WORD of mouth is arguably the best form of recommendation. Judging by the packed restaurant at the new-look Hatton Arms, which had not been open a week when went along, word is clearly spreading fast that this is a place worth visiting, something I would certainly second.
The country pub – for many years known as The Waterman – was originally a coaching inn which has stood overlooking the famous flight of Hatton Locks for more than 200 years.
The recent makeover has retained the historic character while creating a contemporary, and most importantly, a warm, relaxed and welcoming environment for customers both old and new.
It is many years since I stepped over the threshold, but it won’t be so long until I return on my recent experience.
The menu has been created with the same careful thought as the physical surrounding. It is classic British with an emphasis on locally sourced fresh seasonal ingredients. While that may sound simple, many an fall short when it actually arrives on the plate. Not so from the kitchen of head chef Jakub Fijak, who has returned to the Hatton Arms after five years, and he has clearly not been idle during those years away.
We began with a starter selection which included a wonderfully refreshing Devon crab and avocado toast, a melt-in-the-mouth Air-dried beef with parmesan shavings, and star of the show, a joyously comforting Leeky Welsh rarebit on sourdough toast. On the starter specials when we visited was an equally impressive portobello mushrooms with blue cheese.
Mains saw us opt for the handmade pie – the day’s choice being chicken, ham and leek. A great pastry was packed with a piping hot rich creamy filling. It comes served with mash or chips and seasonal veg and gravy. if served with too many chips is a fault then that was the only one.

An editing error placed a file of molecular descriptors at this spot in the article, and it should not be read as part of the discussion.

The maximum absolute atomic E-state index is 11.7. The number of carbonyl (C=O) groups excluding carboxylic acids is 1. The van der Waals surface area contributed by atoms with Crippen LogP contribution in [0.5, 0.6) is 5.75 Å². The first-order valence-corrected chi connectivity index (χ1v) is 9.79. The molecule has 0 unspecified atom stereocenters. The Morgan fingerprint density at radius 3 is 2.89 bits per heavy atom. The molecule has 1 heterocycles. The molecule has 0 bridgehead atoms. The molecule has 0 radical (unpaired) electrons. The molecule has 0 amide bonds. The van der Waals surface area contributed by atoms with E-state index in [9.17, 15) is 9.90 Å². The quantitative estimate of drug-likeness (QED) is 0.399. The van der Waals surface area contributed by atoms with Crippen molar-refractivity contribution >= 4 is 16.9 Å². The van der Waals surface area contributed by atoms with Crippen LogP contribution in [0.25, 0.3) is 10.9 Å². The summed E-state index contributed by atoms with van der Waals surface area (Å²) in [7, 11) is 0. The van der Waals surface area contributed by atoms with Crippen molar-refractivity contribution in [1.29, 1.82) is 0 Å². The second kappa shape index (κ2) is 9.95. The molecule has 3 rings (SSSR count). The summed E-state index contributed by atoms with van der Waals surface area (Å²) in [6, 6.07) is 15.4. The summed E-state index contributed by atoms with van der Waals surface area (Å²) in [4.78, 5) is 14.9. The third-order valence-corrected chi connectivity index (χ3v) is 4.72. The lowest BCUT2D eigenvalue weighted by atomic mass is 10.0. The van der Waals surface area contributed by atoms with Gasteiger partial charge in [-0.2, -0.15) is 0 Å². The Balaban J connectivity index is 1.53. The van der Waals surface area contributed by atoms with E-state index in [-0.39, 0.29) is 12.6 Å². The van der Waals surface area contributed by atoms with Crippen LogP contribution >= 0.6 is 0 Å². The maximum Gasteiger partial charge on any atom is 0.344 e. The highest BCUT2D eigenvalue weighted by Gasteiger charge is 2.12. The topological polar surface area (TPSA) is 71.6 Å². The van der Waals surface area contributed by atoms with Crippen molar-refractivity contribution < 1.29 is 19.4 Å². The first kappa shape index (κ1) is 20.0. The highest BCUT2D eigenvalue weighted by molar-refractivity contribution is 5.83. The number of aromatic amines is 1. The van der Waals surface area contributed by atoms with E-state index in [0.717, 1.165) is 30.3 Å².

The good lady opted for the Pan fried sea bass fillets with an Asian twist. The perfectly cooked fish was served with delicately spiced Bombay potatoes which did not overpower. The accompanying Indian salad, while tasty, would however have benefited from being chopped a little finer, particularly the onion. A fine dish all the same and one which is sure to prove very popular.
We shared an excellent creme brulee to finish – not overly set and not with a light caramel crust – which was served with a homemade lemon shortbread.
There is a carefully selected, but not daunting, selection of wines to suit all tastes, together with a range of draught beers, organic ciders and spirits.
Service throughout was excellent. Staff are attentive and friendly without being overbearing, and pleasingly, well acquainted with the menu being served.
Part of the 900-acre Hatton Estate owned by Johnnie and Arabella Arkwright, The Hatton Arms has been in the family for the past 180 years. The latest chapter in its long history has started very well indeed.
Visit www.hattonarms.com for further details.